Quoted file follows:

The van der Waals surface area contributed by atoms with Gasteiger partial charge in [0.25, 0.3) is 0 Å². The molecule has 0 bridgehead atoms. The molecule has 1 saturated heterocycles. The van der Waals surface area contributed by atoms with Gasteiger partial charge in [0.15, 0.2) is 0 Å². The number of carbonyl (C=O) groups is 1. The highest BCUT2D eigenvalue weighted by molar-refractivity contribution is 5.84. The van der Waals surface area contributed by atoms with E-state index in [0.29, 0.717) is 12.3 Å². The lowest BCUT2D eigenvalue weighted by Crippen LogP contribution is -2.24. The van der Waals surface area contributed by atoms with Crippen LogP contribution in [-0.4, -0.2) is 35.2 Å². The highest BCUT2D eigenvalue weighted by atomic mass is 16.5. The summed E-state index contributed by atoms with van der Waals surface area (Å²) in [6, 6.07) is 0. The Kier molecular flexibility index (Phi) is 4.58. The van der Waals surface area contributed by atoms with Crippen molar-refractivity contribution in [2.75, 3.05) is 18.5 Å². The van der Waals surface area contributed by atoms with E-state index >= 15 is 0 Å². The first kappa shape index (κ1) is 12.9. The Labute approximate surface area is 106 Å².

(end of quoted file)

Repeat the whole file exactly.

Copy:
The van der Waals surface area contributed by atoms with Gasteiger partial charge in [0.25, 0.3) is 0 Å². The molecule has 0 bridgehead atoms. The molecule has 1 saturated heterocycles. The van der Waals surface area contributed by atoms with Gasteiger partial charge in [0.15, 0.2) is 0 Å². The number of carbonyl (C=O) groups is 1. The highest BCUT2D eigenvalue weighted by molar-refractivity contribution is 5.84. The van der Waals surface area contributed by atoms with E-state index in [0.29, 0.717) is 12.3 Å². The lowest BCUT2D eigenvalue weighted by Crippen LogP contribution is -2.24. The van der Waals surface area contributed by atoms with Crippen LogP contribution in [-0.4, -0.2) is 35.2 Å². The highest BCUT2D eigenvalue weighted by atomic mass is 16.5. The summed E-state index contributed by atoms with van der Waals surface area (Å²) in [6, 6.07) is 0. The Kier molecular flexibility index (Phi) is 4.58. The van der Waals surface area contributed by atoms with Crippen molar-refractivity contribution in [2.75, 3.05) is 18.5 Å². The van der Waals surface area contributed by atoms with E-state index >= 15 is 0 Å². The first kappa shape index (κ1) is 12.9. The Labute approximate surface area is 106 Å².